Rates Calculations

30 Sep 2015

Recent Local Government rate changes on exploration licences is influenced by policy that is not immediately apparent, nor completely logical, of which you should be aware for budgeting purposes.

On the 9th May 2015 the Government announced that to combat the escalating price of local government rates on exploration licences it was amending the Valuation of Land Act 1978 and changing the method of calculating the Unimproved Value (UV) of the exploration licences, from which the rates are calculated. Lands Minister Terry Redman in his media release, said “We support fairness and equity and worked as quickly as possible to restore a level playing field for regional shire rates.”

Unfortunately, this change did not take in to account the seemingly arbitrary nature of local shires to apply their own “Differential Rates.” Under existing legislation, local governments can charge whatever they like against the UV calculation, so long as the highest rate increase is no more than double the lowest.

The Valuation of Land Act 1978 requires that when determining the unimproved value of mining, petroleum and geothermal tenements (note that there is no geothermal tenements granted at the moment), the Valuer-General must apply a statutory formula involving a multiplier of the annual rental for the tenements under the relevant Acts.

Previously the UV of an exploration licence was on calculated on rents that increased more than three-fold; $125.25 per block in the first year to $500 per block in 8th year.
The amending legislation states:

“unimproved value means … where any such land is … an exploration licence …held under the Mining Act 1978

(A) 2.5 times the annual rent payable for the licence under that Act if it is the first year of the term of the licence; or

(B) 2.5 times the annual rent that would be payable for the licence under that Act if it were the first year of the term of the licence;

The complicating factors to interpreting and applying this clause is:

1. the timing of the exploration licence grant dates;
2. what is to be taken as the first years rent because of the CPI increases; and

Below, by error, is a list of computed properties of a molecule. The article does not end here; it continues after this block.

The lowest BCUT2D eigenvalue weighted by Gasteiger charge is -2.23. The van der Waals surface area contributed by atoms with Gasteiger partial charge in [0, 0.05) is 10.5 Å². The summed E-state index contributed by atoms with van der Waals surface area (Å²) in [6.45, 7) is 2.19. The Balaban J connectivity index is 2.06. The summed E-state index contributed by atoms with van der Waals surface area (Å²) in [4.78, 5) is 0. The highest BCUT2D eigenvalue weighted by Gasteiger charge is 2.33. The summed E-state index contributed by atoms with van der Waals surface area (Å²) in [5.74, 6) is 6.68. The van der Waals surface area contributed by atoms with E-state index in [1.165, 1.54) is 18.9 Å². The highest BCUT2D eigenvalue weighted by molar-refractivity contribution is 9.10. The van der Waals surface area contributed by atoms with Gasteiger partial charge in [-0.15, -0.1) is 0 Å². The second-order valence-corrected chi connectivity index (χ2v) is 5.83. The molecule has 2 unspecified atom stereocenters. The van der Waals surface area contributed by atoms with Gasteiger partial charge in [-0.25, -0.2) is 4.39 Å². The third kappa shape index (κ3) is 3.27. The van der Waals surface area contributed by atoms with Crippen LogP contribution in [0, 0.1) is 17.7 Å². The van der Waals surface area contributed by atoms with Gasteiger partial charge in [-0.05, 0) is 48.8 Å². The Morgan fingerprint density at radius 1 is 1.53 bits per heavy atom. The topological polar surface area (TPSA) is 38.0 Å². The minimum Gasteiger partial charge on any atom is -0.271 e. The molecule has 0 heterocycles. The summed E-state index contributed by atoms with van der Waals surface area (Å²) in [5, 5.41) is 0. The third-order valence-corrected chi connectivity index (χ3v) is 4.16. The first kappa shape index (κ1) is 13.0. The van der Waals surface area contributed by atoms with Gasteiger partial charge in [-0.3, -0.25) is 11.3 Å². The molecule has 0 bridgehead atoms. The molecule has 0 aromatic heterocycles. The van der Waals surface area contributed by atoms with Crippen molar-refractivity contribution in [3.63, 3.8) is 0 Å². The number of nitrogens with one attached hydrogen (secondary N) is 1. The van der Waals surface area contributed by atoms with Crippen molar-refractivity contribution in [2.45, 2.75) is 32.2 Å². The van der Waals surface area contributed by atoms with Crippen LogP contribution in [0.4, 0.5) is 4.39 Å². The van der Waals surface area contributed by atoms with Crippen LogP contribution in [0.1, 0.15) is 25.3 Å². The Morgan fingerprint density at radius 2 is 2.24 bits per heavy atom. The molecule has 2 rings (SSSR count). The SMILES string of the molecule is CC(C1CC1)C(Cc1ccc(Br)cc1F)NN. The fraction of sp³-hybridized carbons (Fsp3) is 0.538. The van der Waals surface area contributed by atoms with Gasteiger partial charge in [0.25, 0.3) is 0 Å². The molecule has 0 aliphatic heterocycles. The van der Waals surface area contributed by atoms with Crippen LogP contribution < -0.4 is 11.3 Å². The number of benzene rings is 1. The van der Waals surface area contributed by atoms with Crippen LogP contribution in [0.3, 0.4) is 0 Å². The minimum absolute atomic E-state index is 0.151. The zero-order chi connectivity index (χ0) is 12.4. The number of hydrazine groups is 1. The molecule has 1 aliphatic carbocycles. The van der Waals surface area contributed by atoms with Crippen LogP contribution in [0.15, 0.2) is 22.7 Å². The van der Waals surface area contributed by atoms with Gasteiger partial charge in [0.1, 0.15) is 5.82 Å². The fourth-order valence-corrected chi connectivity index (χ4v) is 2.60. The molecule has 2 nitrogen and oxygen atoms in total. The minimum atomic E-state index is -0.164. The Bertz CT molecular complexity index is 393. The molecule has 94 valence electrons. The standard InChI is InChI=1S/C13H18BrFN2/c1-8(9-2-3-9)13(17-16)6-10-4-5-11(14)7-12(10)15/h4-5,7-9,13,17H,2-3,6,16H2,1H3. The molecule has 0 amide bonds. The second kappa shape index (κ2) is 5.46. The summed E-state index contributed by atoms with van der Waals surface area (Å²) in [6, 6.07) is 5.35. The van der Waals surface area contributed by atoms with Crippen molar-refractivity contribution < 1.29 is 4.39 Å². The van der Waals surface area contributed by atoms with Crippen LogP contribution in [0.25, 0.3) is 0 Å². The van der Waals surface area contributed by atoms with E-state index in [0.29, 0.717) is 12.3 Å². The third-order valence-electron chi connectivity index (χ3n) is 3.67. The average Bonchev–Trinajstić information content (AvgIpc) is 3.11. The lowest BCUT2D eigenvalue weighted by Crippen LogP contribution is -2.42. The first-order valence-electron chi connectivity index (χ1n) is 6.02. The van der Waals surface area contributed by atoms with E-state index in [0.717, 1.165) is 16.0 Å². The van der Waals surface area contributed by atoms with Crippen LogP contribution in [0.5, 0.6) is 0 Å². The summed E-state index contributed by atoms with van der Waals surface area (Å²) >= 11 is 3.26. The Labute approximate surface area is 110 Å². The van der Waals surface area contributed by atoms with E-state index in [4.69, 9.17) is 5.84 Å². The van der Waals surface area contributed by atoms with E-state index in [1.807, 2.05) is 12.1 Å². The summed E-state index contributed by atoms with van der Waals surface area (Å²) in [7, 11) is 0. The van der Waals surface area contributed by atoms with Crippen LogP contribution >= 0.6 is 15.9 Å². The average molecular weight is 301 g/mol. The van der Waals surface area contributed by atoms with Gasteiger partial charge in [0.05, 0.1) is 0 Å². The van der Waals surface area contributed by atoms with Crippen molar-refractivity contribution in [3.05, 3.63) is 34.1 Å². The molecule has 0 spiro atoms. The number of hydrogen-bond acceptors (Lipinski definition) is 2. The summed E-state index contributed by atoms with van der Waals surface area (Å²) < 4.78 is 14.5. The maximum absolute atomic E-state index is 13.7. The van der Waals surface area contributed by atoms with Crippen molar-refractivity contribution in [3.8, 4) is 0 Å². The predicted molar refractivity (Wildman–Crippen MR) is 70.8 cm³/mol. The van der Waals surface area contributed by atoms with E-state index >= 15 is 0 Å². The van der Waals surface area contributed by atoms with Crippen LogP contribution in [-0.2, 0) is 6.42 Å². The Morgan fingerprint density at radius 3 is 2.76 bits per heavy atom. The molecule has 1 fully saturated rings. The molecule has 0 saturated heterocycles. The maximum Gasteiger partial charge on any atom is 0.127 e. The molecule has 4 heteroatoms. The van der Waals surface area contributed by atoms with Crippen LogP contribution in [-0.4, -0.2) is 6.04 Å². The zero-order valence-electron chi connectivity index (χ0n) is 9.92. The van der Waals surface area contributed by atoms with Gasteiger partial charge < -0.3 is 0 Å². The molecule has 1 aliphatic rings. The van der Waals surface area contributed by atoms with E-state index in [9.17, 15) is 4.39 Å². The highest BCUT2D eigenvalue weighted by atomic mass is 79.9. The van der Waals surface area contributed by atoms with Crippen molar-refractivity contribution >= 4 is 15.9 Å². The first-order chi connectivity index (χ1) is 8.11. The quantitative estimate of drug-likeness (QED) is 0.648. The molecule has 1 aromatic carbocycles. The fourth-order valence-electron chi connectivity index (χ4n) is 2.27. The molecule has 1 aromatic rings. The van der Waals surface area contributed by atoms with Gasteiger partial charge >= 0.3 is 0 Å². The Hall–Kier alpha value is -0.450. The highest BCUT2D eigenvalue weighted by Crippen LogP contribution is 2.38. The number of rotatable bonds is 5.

3. the reduction in the size of exploration licences.

The date of valuation, fixed by the Valuer General, is 1 August each year for the same financial year ending 30 June eg the valuation on 1 August 2015 is for the financial year ending 30 June 2016.

Note that this valuation is before the CPI increase in rents by the DMP in July the following financial year, therefore the rates are based on the previous year’s UV. That is, the UV of an exploration licences in force at the 01/7/2015 will be calculated on rent listed on the fees and charges published by the DMP effective from 01/7/2014 as this would be the rent at the date of valuation.

Exploration licences’ rents increase by the CPI each year, the UV is based on the exploration licence’s first years rent as from the previous year. The UV is not calculated on the first years rent as it was when the licence was applied for, but on the first years rent as if the licence had been granted in previous year.

We have also been advised by Marion Anderson of the Valuer General’s Office that any reduction of exploration licence area (and as such the rents) the UV will be reduced and the relevant Local Government Body will be advised.
For example if a licence has been reduced for 10 to 5 blocks:

From the 01/7/2015 the value for Exploration Licences will be only calculated on Year 1

rent At the 01/7/2015 the UV is calculated at: 10 blocks x 122.1 x 2.5

The area is reduced to 5 blocks on 10 August 2015 it will be

calculated at: 5 blocks x 122.1 x 2.5

Last year’s rent (between the dates 1/7/2014 to 30/6/2015) for an E’s graticular block was$122.10.
As of 1/7/2015 the first years rent for an E’s graticular block is$125.25

There are a few other issues to be aware of from the changed legislation:

  1. The 5 times multiplier on petroleum exploration permits and Geothermal Explorations Permits (GEPS) will be abandoned. The GEP rate reductions are pointless as currently there is not one granted.
  2. Because the shires will have a reduction in income from changes and surrendered tenements as announced in the news recently, an increase in the rates across the board can be expected.
  3. There is always a difficulty of obtaining rating formula from the Shires; and while the Valuation of Land Act 1978 specifies that these rates must be published, it makes no reference to where they must be published. WA’s Department of Mines and Petroleum has a world class data service which records and tracks mining expenditure; surely this would be the obvious place to publish rates changes.
  4. The timing of the valuation of the UV in relationship to the DMP’s CPI rent increases will cause the Shires to issue interim rates notice, which doubles the work load shires in issuing the rates and for mining companies paying rates. This can be rectified by aligning the valuation date with the date of the rent increases.

If you have any questions please call our team at LandTrack Systems.